1.1 BACKGROUND TO THE STUDY
Housing has been universally recognized as one of the most essential necessities of human life and is a major economic asset in every nation. Adequate housing provides the foundation for stable communities and social inclusion (Oladapo, 2006). Gilbertson et al. (2008) have observed that there is a significant association between housing conditions and physical and mental health of an individual. People’s right to shelter is thus a basic one and the provision of decent housing to all requiring them should be the hallmark of every civilized society and one of the criteria for gauging development. However, the provision of adequate housing in Nigeria and other developing nations alike still remains one of the most intractable challenges facing human and national development. Previous attempts by all stakeholders, including government agencies, planners and developers to provide necessary recipe for solving the housing problem have yielded little or no success.
Teufic and Ural (1978) Ogundele (1989) Agbola (1987) Okpala and Onibokun (1986) recognized finance as part of housing problems but ranked land and building materials higher. Their findings influenced government housing policies and subsequent establishment of some relevant programmes and institutions like the Site and Service Programme and the National Institute of Road and Building Research. The drought of information and working knowledge of housing finance operation is a major problem today. In a tight money market, housing is the first area to suffer, since neither the builder nor the consumer can readily obtain finance for housing. Actually, many builders have difficulty obtaining capital for their projects even in normal times. Two of these problems – the high interest rates that contribute to the high cost of housing and the difficulty in obtaining capital for home construction. According to Onabule (1996) 245 Primary Mortgage Institutions were established under the NHP within 1991-1996. Unfortunately, only 54 are now operating, mainly in South West part of the country and Abuja. According to Abiodun (1999), National Housing Fund collected about 4 billion naira from the Mandatory Saving Scheme. Out of N300 million loan approved by FMBN, only N100million was advanced.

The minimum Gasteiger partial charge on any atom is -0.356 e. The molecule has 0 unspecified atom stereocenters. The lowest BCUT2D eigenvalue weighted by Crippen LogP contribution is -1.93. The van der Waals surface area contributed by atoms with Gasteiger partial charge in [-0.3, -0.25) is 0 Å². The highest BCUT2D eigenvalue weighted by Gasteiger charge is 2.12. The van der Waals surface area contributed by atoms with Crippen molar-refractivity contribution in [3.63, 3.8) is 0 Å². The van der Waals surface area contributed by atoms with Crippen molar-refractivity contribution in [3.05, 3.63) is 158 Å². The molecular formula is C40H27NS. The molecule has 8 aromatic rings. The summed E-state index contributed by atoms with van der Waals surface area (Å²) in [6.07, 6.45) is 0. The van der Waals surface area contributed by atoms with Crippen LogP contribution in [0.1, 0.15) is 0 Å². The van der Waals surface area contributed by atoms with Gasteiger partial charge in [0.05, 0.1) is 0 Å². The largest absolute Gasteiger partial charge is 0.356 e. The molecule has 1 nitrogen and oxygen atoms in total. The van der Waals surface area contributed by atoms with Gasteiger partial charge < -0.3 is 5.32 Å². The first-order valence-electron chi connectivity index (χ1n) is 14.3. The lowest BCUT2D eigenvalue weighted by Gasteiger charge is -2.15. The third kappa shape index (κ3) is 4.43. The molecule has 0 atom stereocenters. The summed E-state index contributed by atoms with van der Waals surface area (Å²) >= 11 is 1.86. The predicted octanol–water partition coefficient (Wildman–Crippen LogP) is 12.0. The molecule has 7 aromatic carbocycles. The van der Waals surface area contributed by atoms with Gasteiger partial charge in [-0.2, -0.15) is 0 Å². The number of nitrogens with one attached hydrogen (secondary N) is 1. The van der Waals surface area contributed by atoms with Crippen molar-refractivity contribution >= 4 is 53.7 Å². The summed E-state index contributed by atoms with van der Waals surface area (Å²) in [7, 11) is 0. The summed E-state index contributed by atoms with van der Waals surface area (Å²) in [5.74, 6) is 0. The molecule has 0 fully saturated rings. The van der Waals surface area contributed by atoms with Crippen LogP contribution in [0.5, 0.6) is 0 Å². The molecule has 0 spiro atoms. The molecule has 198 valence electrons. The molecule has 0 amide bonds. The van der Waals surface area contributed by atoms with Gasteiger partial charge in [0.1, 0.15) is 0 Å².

According to Arilesere (1997), Abiodun (2000) and Okupe et al (2000), the history of housing finance in Nigeria had been an appalling one. The sudden leap from Agro-based to Petro-Naira based economy did not help matters. The assertion that “money was not our problem but how to spend it” accredited to one of our Heads of state, is a summary of a Nation that lacked focus in the formative years. This situation together with unprecedented population growth has remained unchecked ever since.
The Housing Sector plays a more critical role in a country’s welfare than is always recognized, as it directly affects not only the well-being of the citizenry, but also the performance of other sectors of the economy. Adequate housing provision has since the early 1970s consequently engaged the attention of most countries, especially the developing ones, for a number of reasons. First, it is one of the three most important basic needs of mankind– the others being food and clothing. Second, housing is a very important durable consumer item, which impacts positively on productivity, as decent housing significantly increases workers’ health and well being, and consequently, growth. Third, it is one of the indices for measuring the standard of living of people across societies. Consequently, programmes of assistance in the areas of finance, provision of infrastructure and research have been designed by governments to enhance its adequate housing delivery. The focus on finance has, however, been very prominent for obvious reasons. This is because housing provision requires huge capital outlay, which is often beyond the capacity of the medium income/low income groups.